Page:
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Wednesday, June 23, 2010

Improvised Sandbox Journeys

Busy working on something for someone else, so I haven't been devoting my thought to follow-ups on the screwage post. However, someone on RPGnet asked about how to map an infinite plane, and as part of my answer, I described in detail a process for on-the-fly mapping in an improvised sandbox: what happens when you set no limits on where the PCs can travel, and they choose to go "off map"? How can you prepare for that? I figured I should preserve that answer here, with a little editing.

Mapping every corner of the world in 10 foot increments would be a ridiculously hard task. Instead, map the starting area and a few points of interest you know you'd like to use, plus describe major landmarks visible from the starting point (dark mountains to the east, ocean to the west.) This works sort of like a MUD/MOO: when the players choose to travel away from the starting point, they will describe what they do in terms of landmarks: "We follow the road out of town to the south for about a mile, then we veer off the path towards that hill with the outline of a crumbling ruin on it."

Also create one-sentence summaries of major conceptual groups at various levels of detail, starting at the top (how many continents are there, and how would you characterize them in one sentence?) and drilling down from one of the top-level groups into a sub-level, picking one of those as a start and drilling down further. For each item labeled "starting" (the starting continent, starting kingdom, starting province/barony, starting town,) add three to five one-sentence statements about what the players are likely to see or what is likely to happen to or around them. I call these "factoids".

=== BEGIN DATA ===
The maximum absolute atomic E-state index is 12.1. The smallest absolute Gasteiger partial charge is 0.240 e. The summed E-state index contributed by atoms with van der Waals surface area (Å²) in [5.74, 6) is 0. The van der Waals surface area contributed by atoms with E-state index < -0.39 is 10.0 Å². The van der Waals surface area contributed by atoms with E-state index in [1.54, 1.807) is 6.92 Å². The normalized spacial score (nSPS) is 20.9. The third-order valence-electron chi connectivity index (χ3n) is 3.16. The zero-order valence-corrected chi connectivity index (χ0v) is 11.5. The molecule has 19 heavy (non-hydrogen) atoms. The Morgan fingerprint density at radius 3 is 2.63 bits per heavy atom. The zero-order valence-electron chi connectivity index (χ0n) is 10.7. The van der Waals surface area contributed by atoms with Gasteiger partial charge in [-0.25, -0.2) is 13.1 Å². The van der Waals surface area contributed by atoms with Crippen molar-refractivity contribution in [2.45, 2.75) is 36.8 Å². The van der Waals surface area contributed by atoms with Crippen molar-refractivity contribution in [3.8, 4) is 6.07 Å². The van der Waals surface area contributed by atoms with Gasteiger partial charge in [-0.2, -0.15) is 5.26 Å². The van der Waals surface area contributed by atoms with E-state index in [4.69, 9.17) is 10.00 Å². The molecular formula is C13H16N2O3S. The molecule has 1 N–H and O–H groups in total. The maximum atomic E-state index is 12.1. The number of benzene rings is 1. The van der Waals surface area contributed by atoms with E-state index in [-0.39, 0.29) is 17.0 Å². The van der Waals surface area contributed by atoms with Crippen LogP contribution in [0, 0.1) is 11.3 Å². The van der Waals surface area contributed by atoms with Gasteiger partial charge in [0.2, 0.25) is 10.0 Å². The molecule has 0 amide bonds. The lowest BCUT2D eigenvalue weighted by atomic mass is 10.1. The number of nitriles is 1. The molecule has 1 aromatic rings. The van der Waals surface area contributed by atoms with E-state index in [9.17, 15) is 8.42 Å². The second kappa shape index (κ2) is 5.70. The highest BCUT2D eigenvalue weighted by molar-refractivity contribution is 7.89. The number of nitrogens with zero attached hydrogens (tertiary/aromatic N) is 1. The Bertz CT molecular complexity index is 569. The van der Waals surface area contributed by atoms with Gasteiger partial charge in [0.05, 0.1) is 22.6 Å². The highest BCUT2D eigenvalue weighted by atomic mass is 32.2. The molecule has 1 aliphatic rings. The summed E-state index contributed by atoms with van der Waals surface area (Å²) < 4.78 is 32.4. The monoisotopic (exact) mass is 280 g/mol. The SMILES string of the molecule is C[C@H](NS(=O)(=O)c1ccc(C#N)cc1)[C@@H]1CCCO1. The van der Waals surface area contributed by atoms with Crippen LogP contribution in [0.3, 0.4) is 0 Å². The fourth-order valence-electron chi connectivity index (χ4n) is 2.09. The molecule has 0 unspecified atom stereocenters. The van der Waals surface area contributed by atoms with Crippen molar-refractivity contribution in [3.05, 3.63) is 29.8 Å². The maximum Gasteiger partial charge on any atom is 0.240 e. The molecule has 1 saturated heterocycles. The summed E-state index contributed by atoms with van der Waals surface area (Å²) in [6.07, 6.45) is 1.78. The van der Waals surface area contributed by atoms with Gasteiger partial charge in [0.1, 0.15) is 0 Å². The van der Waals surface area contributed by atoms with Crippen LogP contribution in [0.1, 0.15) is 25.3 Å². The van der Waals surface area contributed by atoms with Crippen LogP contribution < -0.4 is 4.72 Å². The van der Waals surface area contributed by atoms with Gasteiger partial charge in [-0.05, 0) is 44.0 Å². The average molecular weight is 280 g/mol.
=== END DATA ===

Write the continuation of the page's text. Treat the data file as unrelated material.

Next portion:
Your process looks like this:
  • there are five continents, here are one-sentence summaries of what they're like... here are 3-5 factoids about the starting continent.
  • there are seven major political groups on the starting continent, here are one-sentence summaries of those...
  • starting kingdom has three to five factoids, like "king enforces loyalty from subordinates with combination military/secret police that wears magical bone armor". We now know something about the king (he's distrustful, he spies, possibly tortures citizens,) and we know something the PCs might encounter (secret police, wearing bone armor,) and something about what might happen in the background (PCs hear that their favorite barkeep is gone because he was hauled away "by the bone folk".)
  • here are the major forests, mountains, and other geographical features, with one-sentence summaries of what they are like... and here are 3-5 factoids about the starting area.
And so on, down to the town where the PCs start, which might be completely mapped out or only sketched, with maps of significant areas.

You now have sketchy details of the entire world, with more and more detail as you get closer to the starting area. When players ask questions about something not in the immediate area, you improvise based on the one-sentence summaries or bundles of factoids. When players decide where to go, it's true they could go absolutely anywhere, but either they will pick something you said that intrigued them ("I wonder what that continent of civilized winged monkeys is like?") or they will head towards a visible landmark. Thus, all you need to know is how to improvise a journey between two points.